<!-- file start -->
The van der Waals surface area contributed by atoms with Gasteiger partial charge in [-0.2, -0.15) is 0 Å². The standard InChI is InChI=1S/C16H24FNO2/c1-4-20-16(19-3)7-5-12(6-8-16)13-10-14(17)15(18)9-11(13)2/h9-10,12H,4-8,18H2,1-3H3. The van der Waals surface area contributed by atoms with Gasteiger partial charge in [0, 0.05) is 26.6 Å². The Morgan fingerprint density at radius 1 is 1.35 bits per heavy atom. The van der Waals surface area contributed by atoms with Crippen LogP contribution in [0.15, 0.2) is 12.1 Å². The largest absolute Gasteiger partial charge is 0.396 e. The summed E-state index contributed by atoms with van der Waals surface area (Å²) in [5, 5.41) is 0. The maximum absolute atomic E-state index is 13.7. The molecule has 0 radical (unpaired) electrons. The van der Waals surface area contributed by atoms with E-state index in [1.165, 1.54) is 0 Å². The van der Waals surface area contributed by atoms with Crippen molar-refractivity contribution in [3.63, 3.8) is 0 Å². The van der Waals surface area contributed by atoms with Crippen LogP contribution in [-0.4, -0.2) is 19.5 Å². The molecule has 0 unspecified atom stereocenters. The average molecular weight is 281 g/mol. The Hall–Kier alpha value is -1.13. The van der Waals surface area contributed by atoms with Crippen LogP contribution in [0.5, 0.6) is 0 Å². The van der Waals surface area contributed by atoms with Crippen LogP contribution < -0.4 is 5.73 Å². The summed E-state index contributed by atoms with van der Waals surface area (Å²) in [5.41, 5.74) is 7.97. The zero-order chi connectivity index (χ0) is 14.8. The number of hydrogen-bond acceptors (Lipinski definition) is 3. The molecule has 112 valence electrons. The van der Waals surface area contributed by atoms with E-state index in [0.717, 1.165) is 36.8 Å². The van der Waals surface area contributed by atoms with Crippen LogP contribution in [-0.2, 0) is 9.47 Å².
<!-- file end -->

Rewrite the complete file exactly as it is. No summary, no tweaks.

The van der Waals surface area contributed by atoms with Gasteiger partial charge in [-0.2, -0.15) is 0 Å². The standard InChI is InChI=1S/C16H24FNO2/c1-4-20-16(19-3)7-5-12(6-8-16)13-10-14(17)15(18)9-11(13)2/h9-10,12H,4-8,18H2,1-3H3. The van der Waals surface area contributed by atoms with Gasteiger partial charge in [0, 0.05) is 26.6 Å². The Morgan fingerprint density at radius 1 is 1.35 bits per heavy atom. The van der Waals surface area contributed by atoms with Crippen LogP contribution in [0.15, 0.2) is 12.1 Å². The largest absolute Gasteiger partial charge is 0.396 e. The summed E-state index contributed by atoms with van der Waals surface area (Å²) in [5, 5.41) is 0. The maximum absolute atomic E-state index is 13.7. The molecule has 0 radical (unpaired) electrons. The van der Waals surface area contributed by atoms with E-state index in [1.165, 1.54) is 0 Å². The van der Waals surface area contributed by atoms with Crippen molar-refractivity contribution in [3.63, 3.8) is 0 Å². The van der Waals surface area contributed by atoms with Crippen LogP contribution in [-0.4, -0.2) is 19.5 Å². The molecule has 0 unspecified atom stereocenters. The average molecular weight is 281 g/mol. The Hall–Kier alpha value is -1.13. The van der Waals surface area contributed by atoms with Crippen LogP contribution in [0.5, 0.6) is 0 Å². The van der Waals surface area contributed by atoms with Crippen LogP contribution < -0.4 is 5.73 Å². The summed E-state index contributed by atoms with van der Waals surface area (Å²) in [5.41, 5.74) is 7.97. The zero-order chi connectivity index (χ0) is 14.8. The number of hydrogen-bond acceptors (Lipinski definition) is 3. The molecule has 112 valence electrons. The van der Waals surface area contributed by atoms with E-state index in [0.717, 1.165) is 36.8 Å². The van der Waals surface area contributed by atoms with Crippen LogP contribution in [-0.2, 0) is 9.47 Å².